Model-Driven Approaches

It was pointed out in Chapter 2 that the general theory of pressure driven flow in a capillary, throughout the intermediate range where mean free path length and tube diameter are comparable, has so far proved intractable. For just the same reasons we have no complete theory of thermal transpiration in a capillary to span the range of cube diameters between Knudsen streaming and Maxwell s calculation. However, it is possible to approach this problem through the dusty gas model, which once again demonstrates its power by predicting both thermal transpiration and thermal diffusion, throughout the Intermediate range of pore sizes, and for mixtures of any number of species rather than just a pure gas. Furthermore, as we shall see, the results reduce to equations (A.1.2) and (A.1.8) above in the simple limiting cases. A good account of this aspect of the dusty gas model has been given by Wong and Denny [68].  [c.182]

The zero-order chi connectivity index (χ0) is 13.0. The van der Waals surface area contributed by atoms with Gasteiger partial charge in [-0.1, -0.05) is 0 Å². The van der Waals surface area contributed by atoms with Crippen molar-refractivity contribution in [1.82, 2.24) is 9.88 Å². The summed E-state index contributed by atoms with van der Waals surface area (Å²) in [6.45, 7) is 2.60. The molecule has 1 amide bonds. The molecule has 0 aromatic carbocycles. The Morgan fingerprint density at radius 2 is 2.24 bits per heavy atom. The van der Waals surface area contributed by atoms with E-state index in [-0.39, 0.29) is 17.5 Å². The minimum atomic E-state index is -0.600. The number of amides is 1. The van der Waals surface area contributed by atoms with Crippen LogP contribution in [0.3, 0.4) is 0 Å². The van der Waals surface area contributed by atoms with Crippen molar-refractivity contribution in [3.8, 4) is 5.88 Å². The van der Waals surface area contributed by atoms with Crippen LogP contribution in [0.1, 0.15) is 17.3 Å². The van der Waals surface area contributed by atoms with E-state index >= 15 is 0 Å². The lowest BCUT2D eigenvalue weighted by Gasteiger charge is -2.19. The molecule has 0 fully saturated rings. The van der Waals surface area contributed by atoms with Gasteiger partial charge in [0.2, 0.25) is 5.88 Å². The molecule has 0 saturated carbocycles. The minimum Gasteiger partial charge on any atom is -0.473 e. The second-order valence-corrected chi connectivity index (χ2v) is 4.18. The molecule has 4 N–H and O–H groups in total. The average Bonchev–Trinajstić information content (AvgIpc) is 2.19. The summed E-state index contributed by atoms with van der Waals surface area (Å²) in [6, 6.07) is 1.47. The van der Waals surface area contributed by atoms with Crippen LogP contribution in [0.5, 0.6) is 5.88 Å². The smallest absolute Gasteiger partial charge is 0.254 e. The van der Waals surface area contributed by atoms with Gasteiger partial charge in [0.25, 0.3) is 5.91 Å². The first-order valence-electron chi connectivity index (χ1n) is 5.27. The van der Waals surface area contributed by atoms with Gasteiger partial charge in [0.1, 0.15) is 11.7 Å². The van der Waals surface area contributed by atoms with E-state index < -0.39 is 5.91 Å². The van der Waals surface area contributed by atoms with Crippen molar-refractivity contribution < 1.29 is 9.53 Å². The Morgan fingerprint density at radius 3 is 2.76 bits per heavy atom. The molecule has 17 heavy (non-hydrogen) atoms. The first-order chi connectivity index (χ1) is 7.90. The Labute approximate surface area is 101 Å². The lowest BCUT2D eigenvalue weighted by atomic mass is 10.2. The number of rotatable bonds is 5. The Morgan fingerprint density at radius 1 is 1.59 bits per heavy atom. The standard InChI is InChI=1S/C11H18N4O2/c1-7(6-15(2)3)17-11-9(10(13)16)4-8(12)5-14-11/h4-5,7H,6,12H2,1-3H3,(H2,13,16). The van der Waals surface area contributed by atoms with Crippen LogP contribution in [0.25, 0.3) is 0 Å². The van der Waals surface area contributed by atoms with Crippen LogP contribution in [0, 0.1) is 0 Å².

DSI is discussed in Part C (Chapter 17), since the approach usually requires an initial evaporation of solvent from a solution by moderate heating in a gas stream so as to leave the solute (the analytical sample). The resulting residual sample is then heated strongly to vaporize it. Typically, a solution is placed onto a heat-resistant wire or onto a graphite probe, and then the solvent is allowed to evaporate or is encouraged to do so by application of heat, directly or indirectly. The residual solid on its metal or graphite support is placed just below the plasma flame, which is allowed to stabilize for a short time. The probe and sample are then driven into the high-temperature flame, which causes vaporization, fragmentation, and ionization (Figure 16.2). Because the heat capacity of the flame is relatively small, the sample holder and sample should have as low a thermal mass as possible so as not to interfere with the operation of the flame. With the direct-insertion method, samples appear transiently in the flame therefore, if a wide range of elements is to be examined, the mass spectrometer should be one that can span a wide m/z range in the short space of time the sample takes to pass through the flame (quadrupole, time-of-flight). Further details of the DSI technique are discussed in Part C (Chapter 17).  [c.105]

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